Opportunism, Lies and Wars

Where to begin.

I’ve been thinking more about 9/11, and about how the official story of the buildings collapse — that the twin towers, along with building 7, collapsed due to structural damage from the plane impact and the heat from the fires which melted the steel supports — just don’t make sense and clearly do not hold up to scrutiny.

And of course, this event was instrumental in swaying public opinion to support the BuShite “war on terrorism.” Given the drive of the BuShites toward war, it is no dramatic leap in logic to conclude that the BuShites were interested in opportunism when it comes to Nine-Eleven(tm).

So what if Nine-Eleven is a lie? Or at least, the explanation of Nine-Eleven(tm) is a lie? To put this into context, we must look at the long, rich history linking government lies and wars.

Let us begin — for the sake of brevity — at the dawn of the 20th century.

On February 15, 1898, the USS Maine exploded in the Havana harbor in Cuba. The popular media at the time blamed the Spanish forces, despite warnings from military commanders in the area to look at all possible explanations before blaming an enemy for a premeditated attack. These commanders were lambasted in the media for “ignoring the obvious” conclusion that Spain was The New Enemy. “Remember the Maine” became a rallying cry in the US, and the Spanish-American War was launched. Later, it was shown that the USS Maine exploded due to coal dust mishandling. So: a mistruth about a violent event swayed public opinion into a frenzy in favor of war.

On February 27, 1933, a fire broke out in Berlin at the Reichstag building, which was the German house of Parliament. Hitler immediately used this occasion to seize power; he blamed the Communists, creating the local culture of fear and the imagined enemy of the time, was able to have himself appointed chancellor, and repealed many of the human rights provisions of the Weimar Republic (the government of Germany at the time, in place since the end of WWI). After the fact, of course, well after Hitler seized power, The Communists(tm) were acquitted in starting the fire, but by then it was too late. All of Europe and much of Asia were involved in a huge war that ended up killing millions of people. So: a mistruth about a violent event swayed public opinion into a frenzy in favor of war.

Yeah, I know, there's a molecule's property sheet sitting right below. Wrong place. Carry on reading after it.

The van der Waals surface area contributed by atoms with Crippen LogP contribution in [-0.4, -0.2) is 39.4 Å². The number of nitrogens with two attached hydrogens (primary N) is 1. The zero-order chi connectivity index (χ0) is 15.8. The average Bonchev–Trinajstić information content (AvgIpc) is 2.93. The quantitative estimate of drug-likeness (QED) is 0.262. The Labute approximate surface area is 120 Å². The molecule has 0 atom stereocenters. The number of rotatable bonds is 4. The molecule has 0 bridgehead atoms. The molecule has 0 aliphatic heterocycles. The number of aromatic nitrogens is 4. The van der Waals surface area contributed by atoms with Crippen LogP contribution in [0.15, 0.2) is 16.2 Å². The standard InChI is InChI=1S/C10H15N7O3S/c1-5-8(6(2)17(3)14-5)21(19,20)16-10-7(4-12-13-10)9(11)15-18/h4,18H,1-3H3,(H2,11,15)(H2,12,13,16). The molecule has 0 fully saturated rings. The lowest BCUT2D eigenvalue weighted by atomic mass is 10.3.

December 7, 1941, “A Day That Will Live In Infamy.” The popular story goes that there was a surprise Japanese attack on Pearl Harbor. But of course, years after the attack it was revealed that the US government wasn’t at all surprised; not only were they aware that the Japanese were planning to attack Pearl Harbor, they knew the location and trajectory of the fleet. After the attack, public opinion swayed in favor of war with Japan, and by extension Germany, and the US plunged almost gleefully into war. So: a mistruth about a violent event swayed public opinion into a frenzy in favor of war.

The Vietnam war is a bit more complicated, because for the first time we have a unique motive for war. And I don’t mean halting the spread of communism. I mean the creation since the cold war of the military industrial complex in the US; huge, vast corporations, so huge and such a threat to freedom and peace that Eisenhower warned the American people in his Farewell Address to the nation:

In the councils of government, we must guard against the acquisition of unwarranted influence, whether sought or unsought, by the military-industrial complex. The potential for the disastrous rise of misplaced power exists and will persist. We must never let the weight of this combination endanger our liberties or democratic processes. We should take nothing for granted. Only an alert and knowledgeable citizenry can compel the proper meshing of the huge industrial and military machinery of defense with our peaceful methods and goals, so that security and liberty may prosper together.

There had been skirmishes in Vietnam for years, and there were a handful of American troops in the area. And there is evidence that Kennedy was going to reduce American involvement in Vietnam in the summer of 1963. Soon after, Kennedy was dead, and Lyndon Johnson was in power. Beginning in 1964, American involvement in Vietnam began to steadily and rapidly increase.